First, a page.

Third and final article on mandatory arbitration published in New York Times

November 5, 2015 by

fine printOn November 2, 2015, the third and final article on mandatory arbitration was published in The New York Times.

In this installment, the authors look at how forced arbitration is often used by religious organizations or employers to require individuals to submit to “Christian arbitration.”  Instead of having their legal claims resolved by U.S. law, they are deemed to have agreed to have their claims resolved (without meaningful appeal) by persons applying their ideas of scripture.  The mandatory arbitration trend has been growing in the employment world, but Jessica Silver-Greenberg and Michael Corkery report how it’s spreading in other directions also.

More than that, the piece helps show that letting more powerful institutions (like employers, etc.) impose a system of dispute resolution that THEY like on individuals, through fine print contracts, that has a lot of dangerous aspects to it.  In addition to shedding light on religious arbitration, the piece shows the dangers inherent in letting the more powerful party write the rules and toss the civil justice system overboard.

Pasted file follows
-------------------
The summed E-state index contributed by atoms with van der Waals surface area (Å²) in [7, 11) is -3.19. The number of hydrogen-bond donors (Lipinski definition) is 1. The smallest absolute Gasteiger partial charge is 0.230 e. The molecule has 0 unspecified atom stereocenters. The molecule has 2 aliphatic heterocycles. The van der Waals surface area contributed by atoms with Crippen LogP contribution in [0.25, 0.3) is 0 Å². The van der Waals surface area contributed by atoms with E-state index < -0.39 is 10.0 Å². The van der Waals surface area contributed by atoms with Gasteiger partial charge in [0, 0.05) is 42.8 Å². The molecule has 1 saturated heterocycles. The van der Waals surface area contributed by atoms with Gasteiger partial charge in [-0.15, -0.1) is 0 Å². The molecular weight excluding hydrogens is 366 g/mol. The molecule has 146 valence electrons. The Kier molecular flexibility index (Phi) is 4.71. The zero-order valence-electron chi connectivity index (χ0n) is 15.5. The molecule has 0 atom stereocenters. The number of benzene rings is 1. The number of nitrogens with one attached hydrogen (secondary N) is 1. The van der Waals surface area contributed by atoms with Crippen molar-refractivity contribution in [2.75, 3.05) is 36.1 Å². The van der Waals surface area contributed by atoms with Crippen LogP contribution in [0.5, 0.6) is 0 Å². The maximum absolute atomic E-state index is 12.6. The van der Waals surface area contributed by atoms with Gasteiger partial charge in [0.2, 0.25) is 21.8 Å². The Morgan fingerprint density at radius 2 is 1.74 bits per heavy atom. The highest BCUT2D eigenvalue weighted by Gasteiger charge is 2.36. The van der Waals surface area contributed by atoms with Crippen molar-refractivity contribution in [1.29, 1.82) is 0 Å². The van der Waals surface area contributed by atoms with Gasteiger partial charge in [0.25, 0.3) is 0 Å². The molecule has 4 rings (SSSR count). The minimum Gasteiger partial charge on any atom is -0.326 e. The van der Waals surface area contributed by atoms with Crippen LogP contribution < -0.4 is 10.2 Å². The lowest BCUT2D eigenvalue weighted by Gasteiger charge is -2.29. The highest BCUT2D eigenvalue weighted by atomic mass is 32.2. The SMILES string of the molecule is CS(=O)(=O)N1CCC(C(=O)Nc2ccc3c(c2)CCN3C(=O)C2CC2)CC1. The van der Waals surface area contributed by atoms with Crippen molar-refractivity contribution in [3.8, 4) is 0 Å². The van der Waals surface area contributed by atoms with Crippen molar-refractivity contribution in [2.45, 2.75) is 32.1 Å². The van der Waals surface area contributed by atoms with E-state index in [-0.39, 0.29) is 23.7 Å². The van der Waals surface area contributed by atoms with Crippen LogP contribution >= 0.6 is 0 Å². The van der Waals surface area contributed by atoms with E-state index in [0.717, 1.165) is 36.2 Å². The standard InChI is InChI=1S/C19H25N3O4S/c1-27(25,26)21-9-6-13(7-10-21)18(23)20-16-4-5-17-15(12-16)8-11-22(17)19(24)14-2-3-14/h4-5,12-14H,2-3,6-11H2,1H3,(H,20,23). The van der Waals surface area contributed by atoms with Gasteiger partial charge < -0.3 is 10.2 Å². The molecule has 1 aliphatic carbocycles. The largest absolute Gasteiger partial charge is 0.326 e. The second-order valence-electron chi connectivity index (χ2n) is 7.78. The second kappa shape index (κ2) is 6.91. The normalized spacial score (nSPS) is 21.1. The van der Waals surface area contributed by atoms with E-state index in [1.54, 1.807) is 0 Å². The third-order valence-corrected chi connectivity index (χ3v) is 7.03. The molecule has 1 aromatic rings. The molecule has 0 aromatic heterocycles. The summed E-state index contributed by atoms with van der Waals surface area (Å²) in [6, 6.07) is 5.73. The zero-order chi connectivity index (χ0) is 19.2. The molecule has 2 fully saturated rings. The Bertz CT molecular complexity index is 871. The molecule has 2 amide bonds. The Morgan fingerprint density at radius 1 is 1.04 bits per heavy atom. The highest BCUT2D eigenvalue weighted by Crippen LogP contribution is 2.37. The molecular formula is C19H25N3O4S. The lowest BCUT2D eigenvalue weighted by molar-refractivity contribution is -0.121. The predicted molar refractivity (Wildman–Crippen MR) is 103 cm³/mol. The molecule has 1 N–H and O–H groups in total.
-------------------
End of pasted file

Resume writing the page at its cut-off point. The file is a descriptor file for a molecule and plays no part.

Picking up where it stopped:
Steve Larson
An experienced trial lawyer who handles both hourly and contingent fee cases, Steve has expertise in class actions, consumer cases, antitrust litigation, securities litigation, corporate disputes, intellectual property disputes, unfair competition claims, employment matters, and disputes involving family wealth. Steve regularly represents individuals and businesses in federal and state court and has obtained class-wide recovery in multiple class actions. A veteran practitioner, Steve's clients value his creative approach to resolving complex litigation matters.

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